The SOP advised the flight crew to lower the wing flaps to the maximum 30 degrees and apply full reverse thrust if their airmanship judgment deemed them necessary to do so, such as during inclement weather. However they did not choose to do so. This reflected inadequacy in the flight crew training and knowledge in evaluating the possibility of a wet/contaminated runway and selecting the appropriate landing configuration during torrential rain conditions.

The flight crew members were trained according to the deficient SOP.

2) Ungrooved Runway Surface

The Don Mueang airport management did not instill grooved surface for their runways, thereby decreasing flight operational safety when the runways were wet. QF001 hydroplaned and skidded as a result.

Active Errors

1) Failing to Establish a Stable Final Approach

QF1 entered the final approach with a high altitude and airspeed. Runway 21L has a non-standard glide scope of 3.15 degrees. Ironically, the altitude and airspeed that QF001 was maintaining were within Qantas’ SOP limits.

2) Poor Crew Resource Management (CRM) (Confusion of Actions)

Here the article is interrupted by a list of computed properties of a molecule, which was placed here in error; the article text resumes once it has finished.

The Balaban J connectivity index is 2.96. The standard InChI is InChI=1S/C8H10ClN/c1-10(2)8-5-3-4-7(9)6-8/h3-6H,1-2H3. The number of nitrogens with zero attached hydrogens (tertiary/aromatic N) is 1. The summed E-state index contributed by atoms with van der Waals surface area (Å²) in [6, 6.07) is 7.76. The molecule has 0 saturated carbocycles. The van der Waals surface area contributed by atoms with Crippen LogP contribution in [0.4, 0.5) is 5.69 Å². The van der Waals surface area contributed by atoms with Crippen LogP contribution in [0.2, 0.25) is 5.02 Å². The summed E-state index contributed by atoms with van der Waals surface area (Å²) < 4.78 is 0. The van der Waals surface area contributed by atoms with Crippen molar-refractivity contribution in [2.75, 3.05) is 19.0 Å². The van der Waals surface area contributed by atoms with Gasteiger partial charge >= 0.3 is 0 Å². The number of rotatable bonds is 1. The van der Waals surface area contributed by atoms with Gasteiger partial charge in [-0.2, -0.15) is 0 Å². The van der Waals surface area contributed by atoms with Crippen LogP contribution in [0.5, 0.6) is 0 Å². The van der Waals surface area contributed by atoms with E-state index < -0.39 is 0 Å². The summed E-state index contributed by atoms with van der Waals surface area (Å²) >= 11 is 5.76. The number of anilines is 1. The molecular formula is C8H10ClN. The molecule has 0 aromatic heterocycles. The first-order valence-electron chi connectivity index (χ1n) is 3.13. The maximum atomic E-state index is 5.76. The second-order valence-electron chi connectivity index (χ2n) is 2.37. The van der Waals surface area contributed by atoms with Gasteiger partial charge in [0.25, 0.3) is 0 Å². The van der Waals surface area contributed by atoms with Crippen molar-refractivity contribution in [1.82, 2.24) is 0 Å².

The Pilot-In-Command (PIC) for the landing was the First Officer. As the area visibility had reduced to 750 metres at the time of the landing, the Captain instructed the First Officer to execute a go-around due to the absence of the runway in sight as well as the long touchdown runway zone. The First Officer immediately pushed the throttles forward into the Take Off/ Go Around (TO/GA) engine power configuration. However, upon noticing the improvement of visibility and that the main landing gears have successfully touched down on the runway, the Captain retarded the thrust levers. As the Captain was not the PIC, he should not have done so. In addition, his intentions were not conveyed at all to the First Officer. This led to the subsequent confusion between the instructed input of the First Officer by the Captain and the sudden abrupt actions of the Captain.

3) Poor Decision Making